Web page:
Working Together to Save our Environment

By Dr. James M. Ford
Recently I attended the annual Skagit Land Trust fundraising auction where some 240 people gathered to raise more than $50,000 to help conserve land and critical habitat right here in Skagit County. Corporate sponsors from throughout the county and scores of volunteers stepped forward to lend a hand. The event served as a timely reminder that the health of our environment is equally as important as a sound economy. Clearly, people throughout our community are working together to promote the well-being of this special place.
Although Earth has suffered a great deal of damage due to human activities, there’s growing interest in a healthy and maintainable environment by a broad diversity of citizens who realize that a healthier natural environment can nurture a more sustainable business environment. Business and industry leaders have long recognized the importance of locating in communities that offer plenty of opportunities for health and outdoor recreation.
As a biologist, I remember well when we would question, what is more important, “nature” or “nurture?” We soon realized that humans need both the gift of genetics as well as a healthy environment in order to develop and flourish. Likewise, a successful and productive economy requires a clean and healthy environment.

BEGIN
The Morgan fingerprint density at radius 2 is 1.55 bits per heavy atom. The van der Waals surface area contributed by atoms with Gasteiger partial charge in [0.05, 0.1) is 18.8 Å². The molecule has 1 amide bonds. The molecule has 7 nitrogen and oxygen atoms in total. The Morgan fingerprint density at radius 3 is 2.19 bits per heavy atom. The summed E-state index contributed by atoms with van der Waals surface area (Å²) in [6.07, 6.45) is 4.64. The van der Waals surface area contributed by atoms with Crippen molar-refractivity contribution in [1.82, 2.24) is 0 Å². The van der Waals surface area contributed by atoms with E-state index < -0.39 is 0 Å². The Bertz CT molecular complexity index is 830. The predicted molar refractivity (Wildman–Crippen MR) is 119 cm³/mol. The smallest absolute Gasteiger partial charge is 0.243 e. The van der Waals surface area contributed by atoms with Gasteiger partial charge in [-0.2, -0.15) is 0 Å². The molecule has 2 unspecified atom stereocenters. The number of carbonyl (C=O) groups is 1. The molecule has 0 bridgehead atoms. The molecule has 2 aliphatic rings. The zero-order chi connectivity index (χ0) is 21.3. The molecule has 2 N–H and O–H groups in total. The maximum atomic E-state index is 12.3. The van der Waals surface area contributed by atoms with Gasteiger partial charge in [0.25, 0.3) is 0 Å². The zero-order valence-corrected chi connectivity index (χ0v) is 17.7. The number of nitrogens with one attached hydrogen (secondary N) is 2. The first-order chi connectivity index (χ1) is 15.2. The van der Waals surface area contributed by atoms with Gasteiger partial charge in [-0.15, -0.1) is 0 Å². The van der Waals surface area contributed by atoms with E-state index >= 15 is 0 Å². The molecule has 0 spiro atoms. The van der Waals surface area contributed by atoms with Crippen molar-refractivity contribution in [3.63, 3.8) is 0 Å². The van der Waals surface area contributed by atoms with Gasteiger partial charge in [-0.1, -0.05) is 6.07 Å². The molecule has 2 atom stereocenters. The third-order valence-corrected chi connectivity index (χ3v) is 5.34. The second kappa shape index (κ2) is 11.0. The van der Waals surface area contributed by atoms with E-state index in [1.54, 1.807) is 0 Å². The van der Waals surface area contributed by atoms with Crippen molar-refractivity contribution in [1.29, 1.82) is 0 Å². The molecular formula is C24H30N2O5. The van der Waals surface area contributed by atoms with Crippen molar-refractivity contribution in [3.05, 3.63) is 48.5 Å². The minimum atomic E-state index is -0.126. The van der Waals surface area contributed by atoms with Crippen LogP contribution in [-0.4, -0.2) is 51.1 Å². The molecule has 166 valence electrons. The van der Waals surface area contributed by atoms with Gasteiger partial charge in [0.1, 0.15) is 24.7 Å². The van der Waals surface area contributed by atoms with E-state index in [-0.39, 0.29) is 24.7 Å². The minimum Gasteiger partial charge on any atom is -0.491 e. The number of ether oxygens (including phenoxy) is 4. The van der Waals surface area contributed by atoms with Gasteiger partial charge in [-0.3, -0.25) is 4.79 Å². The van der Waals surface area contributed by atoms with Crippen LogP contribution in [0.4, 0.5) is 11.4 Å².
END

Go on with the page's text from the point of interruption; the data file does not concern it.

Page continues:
My generation made plenty of mistakes because of what we didn’t know. We believed that technology and invention could solve everything. Now, we understand that’s only one part of the solution. Our planet has been damaged but, thanks to a new generation that understand and appreciates what needs to be done to sustain a healthy world, it may get the tender care it needs.
Locally, many nonprofits are working to improve our environment. I have been involved with three that are working cooperatively to inform and inspire our citizens, including young people, and bringing hope for a more vibrant and healthy Skagit environment. These deeply dedicated groups are Skagit Land Trust, North Cascades Institute, and Friends of the Anacortes Community Forest Lands. They are responsible, well-managed and particularly effective at accomplishing their goals. In doing so, they are meeting an essential need of our community: to conserve and restore Northwest environments, the world my grandchildren, and yours, will inherit. Using sound scientific principles, an inclusive and nonjudgmental approach and powerful experiences in the natural world, these groups are helping kids and their families see that if we want a healthy, beautiful place to live, work and learn, then we must make careful decisions.
It’s important work and these three organizations are doing it well. Although the need is urgent given the breathtaking rate at which the global population is growing, we still have time to make the critical changes we need to make in order to meet this challenge. With the leadership of these dedicated organizations and thousands of volunteers throughout our community, effective strategies can be developed for preserving our environment.

Dr. James M. Ford retired as president of Skagit Valley College in 1995. He held that post for 18 of the 41 years he served as a teacher and administrator.
This piece was published in the Skagit Valley Herald on March 30, 2011.


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